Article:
Pete took note of Maggie.
"Say, Mag, I'm stuck on yer
shape. It's outa sight," he said,
parenthetically, with an affable
As he became aware that she
was listening closely, he grew
still more eloquent in his descriptions
of various happenings in his
career. It appeared that he was
invincible in fights.
"Why," he said, referring to
a man with whom he had had a
misunderstanding, "dat mug scrapped
like a damn dago. Dat's right.
He was dead easy. See? He tau't
he was a scrapper. But he foun'
out diff'ent! Hully gee."
He walked to and fro in the
small room, which seemed then
to grow even smaller and unfit
to hold his dignity, the attribute
of a supreme warrior. That swing
of the shoulders that had frozen
the timid when he was but a lad
had increased with his growth
and education at the ratio of
ten to one. It, combined with
the sneer upon his mouth, told
mankind that there was nothing
in space which could appall him.
Maggie marvelled at him and surrounded
him with greatness. She vaguely
tried to calculate the altitude
of the pinnacle from which he
must have looked down upon her.
"I met a chump deh odder day
way up in deh city," he said. "I
was goin' teh see a frien' of
mine. When I was a-crossin' deh
street deh chump runned plump
inteh me, an' den he turns aroun'
an' says, 'Yer insolen' ruffin,'
he says, like dat. 'Oh, gee,'
I says, 'oh, gee, go teh hell
and git off deh eart',' I says,
like dat. See? 'Go teh hell an'
git off deh eart',' like dat.
Den deh blokie he got wild. He
says I was a contempt'ble scoun'el,
er somet'ing like dat, an' he
says I was doom' teh everlastin'
pe'dition an' all like dat. 'Gee,'
I says, 'gee! Deh hell I am,'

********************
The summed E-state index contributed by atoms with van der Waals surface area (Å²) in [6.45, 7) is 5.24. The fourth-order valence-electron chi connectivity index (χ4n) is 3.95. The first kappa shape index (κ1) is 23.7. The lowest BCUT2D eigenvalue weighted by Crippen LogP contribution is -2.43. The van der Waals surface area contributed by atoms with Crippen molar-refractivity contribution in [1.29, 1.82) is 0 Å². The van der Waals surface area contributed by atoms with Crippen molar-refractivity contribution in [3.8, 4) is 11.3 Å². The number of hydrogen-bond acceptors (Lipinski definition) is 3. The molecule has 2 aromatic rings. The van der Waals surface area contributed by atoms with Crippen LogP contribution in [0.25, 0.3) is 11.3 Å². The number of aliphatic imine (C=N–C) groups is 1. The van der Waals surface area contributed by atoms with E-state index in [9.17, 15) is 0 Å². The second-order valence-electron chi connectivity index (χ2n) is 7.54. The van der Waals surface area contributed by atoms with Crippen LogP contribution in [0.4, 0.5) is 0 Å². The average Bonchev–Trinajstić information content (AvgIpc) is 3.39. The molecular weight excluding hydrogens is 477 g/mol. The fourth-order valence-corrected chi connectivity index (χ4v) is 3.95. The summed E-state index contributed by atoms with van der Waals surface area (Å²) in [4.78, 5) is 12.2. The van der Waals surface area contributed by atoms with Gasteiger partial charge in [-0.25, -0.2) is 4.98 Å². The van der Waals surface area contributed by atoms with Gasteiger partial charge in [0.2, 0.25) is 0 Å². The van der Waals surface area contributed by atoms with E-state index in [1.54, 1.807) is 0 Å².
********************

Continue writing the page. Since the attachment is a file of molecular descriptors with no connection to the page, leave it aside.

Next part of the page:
I says. 'Deh hell I am,' like
dat. An' den I slugged 'im. See?"
With Jimmie in his company,
Pete departed in a sort of a
blaze of glory from the Johnson
home. Maggie, leaning from the
window, watched him as he walked
down the street.
Here was a formidable man who
disdained the strength of a world
full of fists. Here was one who
had contempt for brass- clothed
power; one whose knuckles could
defiantly ring against the granite
of law. He was a knight.
The two men went from under
the glimmering street-lamp and
passed into shadows.
Turning, Maggie contemplated
the dark, dust-stained walls,
and the scant and crude furniture
of her home. A clock, in a splintered
and battered oblong box of varnished
wood, she suddenly regarded as
an abomination. She noted that
it ticked raspingly. The almost
vanished flowers in the carpet-pattern,
she conceived to be newly hideous.
Some faint attempts she had made
with blue ribbon, to freshen
the appearance of a dingy curtain,
she now saw to be piteous.
She wondered what Pete dined
She reflected upon the collar
and cuff factory. It began to
appear to her mind as a dreary
place of endless grinding. Pete's
elegant occupation brought him,
no doubt, into contact with people
who had money and manners. it
was probable that he had a large
acquaintance of pretty girls.
He must have great sums of money
To her the